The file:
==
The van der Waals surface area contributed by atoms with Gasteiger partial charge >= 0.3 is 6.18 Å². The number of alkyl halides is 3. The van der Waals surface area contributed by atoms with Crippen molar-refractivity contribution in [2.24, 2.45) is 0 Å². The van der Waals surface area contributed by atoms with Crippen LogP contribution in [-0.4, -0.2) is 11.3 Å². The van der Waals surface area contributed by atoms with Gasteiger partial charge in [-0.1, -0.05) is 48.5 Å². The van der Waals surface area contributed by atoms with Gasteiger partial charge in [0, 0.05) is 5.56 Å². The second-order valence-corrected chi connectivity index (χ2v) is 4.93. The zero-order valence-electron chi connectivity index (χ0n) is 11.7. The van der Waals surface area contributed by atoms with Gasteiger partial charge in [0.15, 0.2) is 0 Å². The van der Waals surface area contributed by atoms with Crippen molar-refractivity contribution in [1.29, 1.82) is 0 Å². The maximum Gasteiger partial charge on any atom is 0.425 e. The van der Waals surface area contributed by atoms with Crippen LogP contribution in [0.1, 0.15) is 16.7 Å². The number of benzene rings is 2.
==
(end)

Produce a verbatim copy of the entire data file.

The van der Waals surface area contributed by atoms with Gasteiger partial charge >= 0.3 is 6.18 Å². The number of alkyl halides is 3. The van der Waals surface area contributed by atoms with Crippen molar-refractivity contribution in [2.24, 2.45) is 0 Å². The van der Waals surface area contributed by atoms with Crippen LogP contribution in [-0.4, -0.2) is 11.3 Å². The van der Waals surface area contributed by atoms with Gasteiger partial charge in [-0.1, -0.05) is 48.5 Å². The van der Waals surface area contributed by atoms with Gasteiger partial charge in [0, 0.05) is 5.56 Å². The second-order valence-corrected chi connectivity index (χ2v) is 4.93. The zero-order valence-electron chi connectivity index (χ0n) is 11.7. The van der Waals surface area contributed by atoms with Gasteiger partial charge in [0.15, 0.2) is 0 Å². The van der Waals surface area contributed by atoms with Crippen molar-refractivity contribution in [1.29, 1.82) is 0 Å². The maximum Gasteiger partial charge on any atom is 0.425 e. The van der Waals surface area contributed by atoms with Crippen LogP contribution in [0.1, 0.15) is 16.7 Å². The number of benzene rings is 2.